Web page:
Building America’s economy while supporting world development through coal exports is an activity conducted with high standards for environmental responsibility.
In its 2013 report on American energy, the Bipartisan Policy Center concluded: “The current rigorous permitting process (in the United States) can provide ample opportunity to identify and address local environmental concerns liked to the construction and operation of new (coal) export facilities in the United States.” Often, such local concerns turn out to be unfounded. For instance, a detailed study on particulate emissions from coal trains was conducted in Australia in 2012. The study concluded that particulate matter measured in the air near trains was very low. Furthermore, concentrations of particulate matter near loaded and unloaded coal train passes were comparable to those near ordinary freight trains.
The Bipartisan Policy Center also concluded: “We do not believe that impeding the global trade of fossil fuels is an effective or efficient means of reducing global greenhouse gas emissions.” The reason for this conclusion is simple: If other countries don’t buy their coal from the United States, they will simply buy it from somewhere else.
Analysis by Energy Policy Research Foundation, Inc., using the “Merit Order Curve” of global coal production shows that the U.S. is a relatively low cost producer including rail and shipment costs to Asian destinations. Coal from the Powder River Basin can be produced and delivered to Asian markets for approximately $60 per metric ton ($54 per short ton). However, these shipments will not set the price. The U.S. is an infra-marginal coal producer, but the world price is set by the marginal producer which is likely to remain between $90 to $110 per metric ton. As a result, U.S. production will merely replace higher cost production with minimal or no effect on world coal prices. Neither net world coal combustion nor GHG emissions will change as a result of an expansion of U.S. coal exports.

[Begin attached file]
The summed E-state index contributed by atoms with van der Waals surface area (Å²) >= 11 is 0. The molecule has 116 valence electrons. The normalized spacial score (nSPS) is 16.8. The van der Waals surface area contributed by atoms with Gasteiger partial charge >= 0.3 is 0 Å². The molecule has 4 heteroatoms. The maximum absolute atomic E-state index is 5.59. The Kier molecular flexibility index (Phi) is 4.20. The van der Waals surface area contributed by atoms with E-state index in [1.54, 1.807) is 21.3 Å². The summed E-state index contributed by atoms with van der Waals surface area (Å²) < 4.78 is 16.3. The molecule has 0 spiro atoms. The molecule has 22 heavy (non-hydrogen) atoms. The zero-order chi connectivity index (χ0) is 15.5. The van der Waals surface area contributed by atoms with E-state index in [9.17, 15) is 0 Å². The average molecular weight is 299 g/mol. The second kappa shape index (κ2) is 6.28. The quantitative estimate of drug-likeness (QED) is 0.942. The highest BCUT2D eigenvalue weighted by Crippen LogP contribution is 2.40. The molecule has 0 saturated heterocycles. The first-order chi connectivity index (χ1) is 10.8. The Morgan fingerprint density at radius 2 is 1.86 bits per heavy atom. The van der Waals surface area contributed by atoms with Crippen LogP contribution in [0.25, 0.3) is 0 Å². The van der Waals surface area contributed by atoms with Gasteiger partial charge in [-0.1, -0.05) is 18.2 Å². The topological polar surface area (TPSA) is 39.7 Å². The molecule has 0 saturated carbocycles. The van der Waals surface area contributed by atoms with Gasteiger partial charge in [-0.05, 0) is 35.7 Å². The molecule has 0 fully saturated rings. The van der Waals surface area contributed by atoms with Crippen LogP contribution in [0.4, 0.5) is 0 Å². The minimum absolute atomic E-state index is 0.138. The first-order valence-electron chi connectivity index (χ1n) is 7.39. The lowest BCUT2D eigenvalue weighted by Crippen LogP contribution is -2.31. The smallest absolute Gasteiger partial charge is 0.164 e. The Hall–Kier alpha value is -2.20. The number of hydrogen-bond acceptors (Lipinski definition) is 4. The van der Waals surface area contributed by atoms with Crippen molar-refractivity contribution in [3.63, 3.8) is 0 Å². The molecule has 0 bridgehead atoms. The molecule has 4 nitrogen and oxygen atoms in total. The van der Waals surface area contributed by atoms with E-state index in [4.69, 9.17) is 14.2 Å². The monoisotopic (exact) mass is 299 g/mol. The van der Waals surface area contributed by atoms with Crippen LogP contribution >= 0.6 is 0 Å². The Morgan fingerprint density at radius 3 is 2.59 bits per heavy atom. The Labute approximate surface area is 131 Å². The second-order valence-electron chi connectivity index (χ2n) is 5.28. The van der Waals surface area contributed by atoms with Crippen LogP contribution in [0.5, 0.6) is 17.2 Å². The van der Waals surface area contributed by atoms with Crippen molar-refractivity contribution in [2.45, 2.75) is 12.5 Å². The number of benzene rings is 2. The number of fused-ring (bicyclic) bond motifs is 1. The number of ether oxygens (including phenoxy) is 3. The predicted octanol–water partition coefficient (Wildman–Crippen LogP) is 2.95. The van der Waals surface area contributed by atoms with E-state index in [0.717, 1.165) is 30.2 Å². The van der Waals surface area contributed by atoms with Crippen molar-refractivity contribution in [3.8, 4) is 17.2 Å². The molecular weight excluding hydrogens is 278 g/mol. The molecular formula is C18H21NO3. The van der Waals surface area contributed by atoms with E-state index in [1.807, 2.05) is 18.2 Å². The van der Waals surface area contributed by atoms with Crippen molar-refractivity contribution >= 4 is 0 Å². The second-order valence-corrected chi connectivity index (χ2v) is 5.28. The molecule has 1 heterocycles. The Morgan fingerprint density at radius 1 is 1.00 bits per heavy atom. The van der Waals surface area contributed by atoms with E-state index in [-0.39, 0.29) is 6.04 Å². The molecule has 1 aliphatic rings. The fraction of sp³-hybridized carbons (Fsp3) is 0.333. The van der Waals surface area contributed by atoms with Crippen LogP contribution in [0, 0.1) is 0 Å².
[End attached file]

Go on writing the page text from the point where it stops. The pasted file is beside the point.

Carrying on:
Click chart to enlarge
Additionally, the coal-fueled power plants being constructed overseas today are far more efficient than those constructed decades ago. Supercritical and Ultra-Supercritical power plants offer improved efficiencies that result in carbon dioxide emission rates that are up to 25 percent below the average of the existing U.S. coal fleet, and more than 40 percent below the oldest plants being replaced. East Asian nations such as China have taken the lead in building these supercritical units and now house upwards of 60 percent of the world’s developing fleet of advanced power plants. According to the head of the International Energy Agency: “A single, large coal plant, if built with the best-available technology, can reduce emissions by the annual equivalent of taking a million cars off the road compared to the subcritical coal-plant technology still prevalent in most countries.”
Traditional coal-fueled power plants have also become increasingly clean with respect to sulfur and nitrogen oxide emissions. In the United States, coal generates 170 percent more electricity than it did in 1970, but total emissions of sulfur and nitrogen oxide have decreased by around 90 percent. Clean coal technologies are already at work to improve coal’s environmental profile.